# Archimede's Principle and Work due to buoyant force

• Blooch
In summary, the conversation discusses a problem involving a flotation device in the shape of a right cylinder, with a given height and face area, and a density that is a fraction of fresh water's density. The question is how much work the buoyant force does on the device as it ascends from being fully submerged to floating. The attempted solution involves finding the mass and buoyant force, but there is uncertainty about how to translate these values into work. The key is to draw a free body diagram and consider the submerged volume needed to provide enough buoyant force to balance the device's weight.
Blooch

## Homework Statement

A flotation device is in the shape of a right cylinder, with a height of 0.323 m and a face area of 4.81 m2 on top and bottom, and its density is 0.460 times that of fresh water. It is initially held fully submerged in fresh water, with its top face at the water surface. Then it is allowed to ascend gradually until it begins to float. How much work does the buoyant force do on the device during the ascent?

Fb=mg
Rho=M/V
V=Ah
W=Fd

## The Attempt at a Solution

I solved to find that the mass is 714.6698kg through manipulation of the density formula and then I solved to find the Buoyant force to be 7003.76404N. I'm not quite sure how to translate these two values that I found into Work(in joules). I know the equation for work is Force x distance and I know that, fully submerged the distance is at least .323m + whatever portion of the device floats above the surface of the water(my guess is either (.323/2)m or (.460*.323)m. Please help! Thank you!

Blooch said:
I know the equation for work is Force x distance and I know that, fully submerged the distance is at least .323m + whatever portion of the device floats above the surface of the water(my guess is either (.323/2)m or (.460*.323)m. Please help! Thank you!
No, that's not right, draw pictures of it's start and end position. Where would the cylinder be if the distance is greater than 0.323 m?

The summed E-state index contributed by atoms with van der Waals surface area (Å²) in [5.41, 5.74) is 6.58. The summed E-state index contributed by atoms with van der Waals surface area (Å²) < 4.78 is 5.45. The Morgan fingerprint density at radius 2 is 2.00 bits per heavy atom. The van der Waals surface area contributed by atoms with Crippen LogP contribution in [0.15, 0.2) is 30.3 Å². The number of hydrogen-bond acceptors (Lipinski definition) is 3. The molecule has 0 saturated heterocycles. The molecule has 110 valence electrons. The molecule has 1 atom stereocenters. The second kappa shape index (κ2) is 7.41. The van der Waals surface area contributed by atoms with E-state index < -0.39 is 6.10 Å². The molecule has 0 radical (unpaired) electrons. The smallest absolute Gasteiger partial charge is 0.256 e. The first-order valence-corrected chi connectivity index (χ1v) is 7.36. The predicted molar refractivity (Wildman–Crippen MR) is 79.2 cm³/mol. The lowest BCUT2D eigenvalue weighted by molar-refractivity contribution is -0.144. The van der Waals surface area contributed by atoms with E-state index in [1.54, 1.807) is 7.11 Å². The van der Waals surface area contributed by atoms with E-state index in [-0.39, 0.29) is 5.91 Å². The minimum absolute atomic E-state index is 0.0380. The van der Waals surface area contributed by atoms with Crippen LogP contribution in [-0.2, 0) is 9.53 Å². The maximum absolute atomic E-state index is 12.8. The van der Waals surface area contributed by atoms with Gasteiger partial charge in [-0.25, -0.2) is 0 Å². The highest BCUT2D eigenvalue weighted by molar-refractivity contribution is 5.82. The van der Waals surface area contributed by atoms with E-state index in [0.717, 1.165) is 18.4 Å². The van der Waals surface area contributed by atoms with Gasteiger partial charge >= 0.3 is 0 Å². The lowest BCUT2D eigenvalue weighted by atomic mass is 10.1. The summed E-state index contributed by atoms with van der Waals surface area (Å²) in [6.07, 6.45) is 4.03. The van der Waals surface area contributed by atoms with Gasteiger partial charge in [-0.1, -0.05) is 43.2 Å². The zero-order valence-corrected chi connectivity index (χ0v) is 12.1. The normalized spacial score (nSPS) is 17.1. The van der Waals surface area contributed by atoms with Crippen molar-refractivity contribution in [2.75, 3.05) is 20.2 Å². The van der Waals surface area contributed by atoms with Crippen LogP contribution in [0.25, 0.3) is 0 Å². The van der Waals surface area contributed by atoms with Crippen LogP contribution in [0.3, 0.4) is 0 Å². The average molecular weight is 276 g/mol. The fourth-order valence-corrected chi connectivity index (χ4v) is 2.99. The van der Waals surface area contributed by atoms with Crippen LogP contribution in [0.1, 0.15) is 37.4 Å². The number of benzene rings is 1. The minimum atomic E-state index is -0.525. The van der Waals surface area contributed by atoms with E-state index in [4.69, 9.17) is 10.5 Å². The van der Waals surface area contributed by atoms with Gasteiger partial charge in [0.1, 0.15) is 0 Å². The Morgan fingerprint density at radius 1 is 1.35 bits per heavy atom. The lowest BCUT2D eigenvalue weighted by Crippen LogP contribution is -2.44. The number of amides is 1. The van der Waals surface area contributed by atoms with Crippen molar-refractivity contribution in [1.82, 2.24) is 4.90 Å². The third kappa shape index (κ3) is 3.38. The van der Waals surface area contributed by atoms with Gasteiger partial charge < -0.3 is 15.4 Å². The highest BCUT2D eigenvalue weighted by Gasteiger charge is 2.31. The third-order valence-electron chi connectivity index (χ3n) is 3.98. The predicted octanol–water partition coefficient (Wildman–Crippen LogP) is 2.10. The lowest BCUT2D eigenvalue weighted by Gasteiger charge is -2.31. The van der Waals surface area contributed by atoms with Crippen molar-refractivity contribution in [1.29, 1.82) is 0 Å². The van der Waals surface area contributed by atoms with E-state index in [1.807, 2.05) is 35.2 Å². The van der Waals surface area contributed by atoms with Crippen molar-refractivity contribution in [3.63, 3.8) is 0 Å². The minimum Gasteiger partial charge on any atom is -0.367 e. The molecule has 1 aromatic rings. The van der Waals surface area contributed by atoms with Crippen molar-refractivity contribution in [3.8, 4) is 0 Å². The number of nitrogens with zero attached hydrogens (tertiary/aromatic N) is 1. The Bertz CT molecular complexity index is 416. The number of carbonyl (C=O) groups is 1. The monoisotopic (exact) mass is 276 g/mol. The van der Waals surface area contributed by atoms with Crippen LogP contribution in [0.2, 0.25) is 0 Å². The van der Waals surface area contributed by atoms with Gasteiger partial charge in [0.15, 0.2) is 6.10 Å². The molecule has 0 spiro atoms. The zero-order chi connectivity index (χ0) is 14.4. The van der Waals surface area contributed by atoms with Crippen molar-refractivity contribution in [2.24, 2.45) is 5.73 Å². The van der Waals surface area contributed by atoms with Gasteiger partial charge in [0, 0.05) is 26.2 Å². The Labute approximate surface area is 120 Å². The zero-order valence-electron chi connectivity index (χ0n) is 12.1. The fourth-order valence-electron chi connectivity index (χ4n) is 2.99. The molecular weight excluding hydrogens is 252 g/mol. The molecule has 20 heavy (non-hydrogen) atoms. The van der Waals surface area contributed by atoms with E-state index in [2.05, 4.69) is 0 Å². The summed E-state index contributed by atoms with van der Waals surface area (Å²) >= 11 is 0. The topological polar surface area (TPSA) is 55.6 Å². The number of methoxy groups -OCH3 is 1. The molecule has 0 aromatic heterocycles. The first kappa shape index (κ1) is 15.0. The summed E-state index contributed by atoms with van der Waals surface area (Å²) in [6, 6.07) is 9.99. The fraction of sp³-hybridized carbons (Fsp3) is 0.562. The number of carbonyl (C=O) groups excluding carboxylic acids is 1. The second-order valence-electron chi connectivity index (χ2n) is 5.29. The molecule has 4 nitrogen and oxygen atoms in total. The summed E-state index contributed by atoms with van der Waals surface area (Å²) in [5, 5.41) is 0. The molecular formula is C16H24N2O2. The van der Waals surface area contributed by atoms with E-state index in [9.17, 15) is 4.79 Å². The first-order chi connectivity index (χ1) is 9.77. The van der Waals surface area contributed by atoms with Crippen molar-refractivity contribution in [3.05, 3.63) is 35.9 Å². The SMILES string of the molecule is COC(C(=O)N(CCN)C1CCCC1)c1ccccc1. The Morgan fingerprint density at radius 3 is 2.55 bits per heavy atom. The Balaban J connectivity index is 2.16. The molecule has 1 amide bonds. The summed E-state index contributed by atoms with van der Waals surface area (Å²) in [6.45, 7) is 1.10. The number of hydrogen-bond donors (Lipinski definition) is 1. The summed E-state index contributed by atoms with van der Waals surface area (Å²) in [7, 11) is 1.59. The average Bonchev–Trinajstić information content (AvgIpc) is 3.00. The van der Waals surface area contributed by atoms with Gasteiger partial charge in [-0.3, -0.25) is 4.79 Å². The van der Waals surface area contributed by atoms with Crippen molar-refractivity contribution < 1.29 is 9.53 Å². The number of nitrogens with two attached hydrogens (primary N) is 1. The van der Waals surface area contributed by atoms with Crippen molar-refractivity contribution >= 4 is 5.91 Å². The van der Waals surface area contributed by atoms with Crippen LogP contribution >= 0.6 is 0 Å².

Draw a free body diagram of the floating cylinder, you need to find the submerged volume required to provide a buoyant force equal to force due to gravity.

## 1. What is Archimedes' Principle?

Archimedes' Principle states that the buoyant force acting on an object submerged in a fluid is equal to the weight of the fluid displaced by the object. In other words, an object will float if the weight of the liquid it displaces is greater than its own weight.

## 2. How does Archimedes' Principle relate to buoyancy?

Archimedes' Principle is the fundamental concept behind buoyancy. It explains why objects float or sink in a fluid, and the magnitude of the buoyant force acting on them.

## 3. What is the formula for calculating the buoyant force?

The formula for calculating the buoyant force is FB = ρVg, where FB is the buoyant force, ρ is the density of the fluid, V is the volume of the fluid displaced by the object, and g is the acceleration due to gravity.

## 4. Can Archimedes' Principle be applied to gases?

Yes, Archimedes' Principle can be applied to gases. It states that the buoyant force acting on an object in a gas is equal to the weight of the gas displaced by the object.

## 5. How is work related to buoyancy?

Work done by buoyant force is equal to the product of the buoyant force and the displacement of the object in the fluid. This work is done against the force of gravity and is responsible for the upward movement of the object.

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